I have not been in the military but l have read a lot about it, and what the military is good at doing is setting a strategic objective, asking what are we trying to achieve and then letting people get on with it.
Right now we are clear about what we are trying to achieve, but instead of getting into the detail, for example, “do you need four band 7 nurses and two band 8 physiotherapists?” and trying to standardise the delivery, that is left to the local commanders in the military.
Also, I’ve learnt the importance of morale. Brigadier Slim, who is one of the most highly respected Second World War generals, said: “It is all very well having a good strategy, but we depend upon the resilience of the frontline fighting man.”

Do you think that NHS England and other central bodies have not fully recognised that? And whether central command needs to do more about the morale; that it needs to come from a central place rather than local bodies?
Yes. But it is difficult to do; it is difficult to do from the centre.
I think the first step is to talk about it, but all we see is articles about money. It is the other ‘M’ word [morale] that I believe we need to be thinking about. And it is just emerging now as an issue, and in my view, it is much deeper than the junior doctors’ strike and, in some way, the pay issue confuses it. Is the pay the real issue or is it a symbolic issue? It is probably a bit of both. Because quite often strikes are due to some other tension that is there and people will focus on the money.

So what do you think are the most prominent issues for CCGs, and how can they overcome them?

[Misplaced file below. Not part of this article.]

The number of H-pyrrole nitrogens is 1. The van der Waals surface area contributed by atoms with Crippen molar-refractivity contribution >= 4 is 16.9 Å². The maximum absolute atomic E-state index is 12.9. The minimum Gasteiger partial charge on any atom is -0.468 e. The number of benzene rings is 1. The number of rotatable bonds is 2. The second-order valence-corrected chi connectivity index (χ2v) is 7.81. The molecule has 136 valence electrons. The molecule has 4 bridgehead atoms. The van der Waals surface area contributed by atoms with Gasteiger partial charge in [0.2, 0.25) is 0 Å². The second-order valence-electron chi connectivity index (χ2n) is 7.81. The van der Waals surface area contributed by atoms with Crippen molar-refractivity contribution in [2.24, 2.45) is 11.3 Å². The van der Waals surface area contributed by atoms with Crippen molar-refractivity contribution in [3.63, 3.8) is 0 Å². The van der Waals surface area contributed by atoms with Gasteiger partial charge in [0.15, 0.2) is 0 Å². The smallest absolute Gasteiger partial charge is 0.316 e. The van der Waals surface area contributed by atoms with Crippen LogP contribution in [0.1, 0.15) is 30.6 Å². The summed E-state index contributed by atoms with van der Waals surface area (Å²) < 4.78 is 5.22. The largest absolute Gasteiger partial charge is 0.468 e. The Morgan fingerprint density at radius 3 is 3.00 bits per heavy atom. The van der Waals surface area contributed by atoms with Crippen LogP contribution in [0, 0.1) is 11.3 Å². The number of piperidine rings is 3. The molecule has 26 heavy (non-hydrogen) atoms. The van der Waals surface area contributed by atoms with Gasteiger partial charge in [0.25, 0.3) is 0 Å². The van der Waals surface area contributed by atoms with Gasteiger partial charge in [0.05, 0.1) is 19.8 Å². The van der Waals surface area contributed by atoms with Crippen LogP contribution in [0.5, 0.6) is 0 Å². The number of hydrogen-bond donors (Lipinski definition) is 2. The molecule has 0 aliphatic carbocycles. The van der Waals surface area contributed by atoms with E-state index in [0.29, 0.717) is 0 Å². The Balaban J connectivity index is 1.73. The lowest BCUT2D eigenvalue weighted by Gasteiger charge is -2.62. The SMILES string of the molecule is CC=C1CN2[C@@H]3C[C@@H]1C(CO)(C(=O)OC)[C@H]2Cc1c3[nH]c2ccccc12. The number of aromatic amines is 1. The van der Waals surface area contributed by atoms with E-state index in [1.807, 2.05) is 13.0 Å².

I think in a way now we are seeing an existential challenge for the CCGs, and my own concern about them has always been the arbitrary nature of their boundary; that many of them do not relate to boundaries, natural boundaries, or the way that patients flow.
The last thing we deserve is a reorganisation [of the NHS]. I have been through 22. So the key issue is, I think, as you were describing earlier: can they forget about past insults and enmities? Put a map up on the wall and be accountable for the population they serve; not to NHS England, that is necessary, but obey the idea of the population accountability as a key theme.

How do you think the CCGs can make space for that when they are drowning in STP plans and are so busy?
Well, you have to prioritise. And the key thing we [Right Care] wanted the CCGs to do was to identify the needs of their own population and allocate resources as well as they could.
My own view is they get too involved in detail. For example, one CCG wanted to cut the hearing aid service. Well, that is just a tiny thing. They should really not be getting so engaged in the detail and looking more at the population and the allocation of resources.

I heard that you were looking for CCGs to try the STAR tool, what is that?
It stands for: socio technical allocation of resources. You take a problem or a population, like people with eating disorders, and then you write down everything you could do, from prevention through to terminal care. And then, with the relevant patients in the room, the STAR tool allows you to estimate the benefit you get from these different parts of the pathway. And it combines the research, and uses simple diagrams, so in the room you can see that is where we are spending the money and that is the benefit we are getting.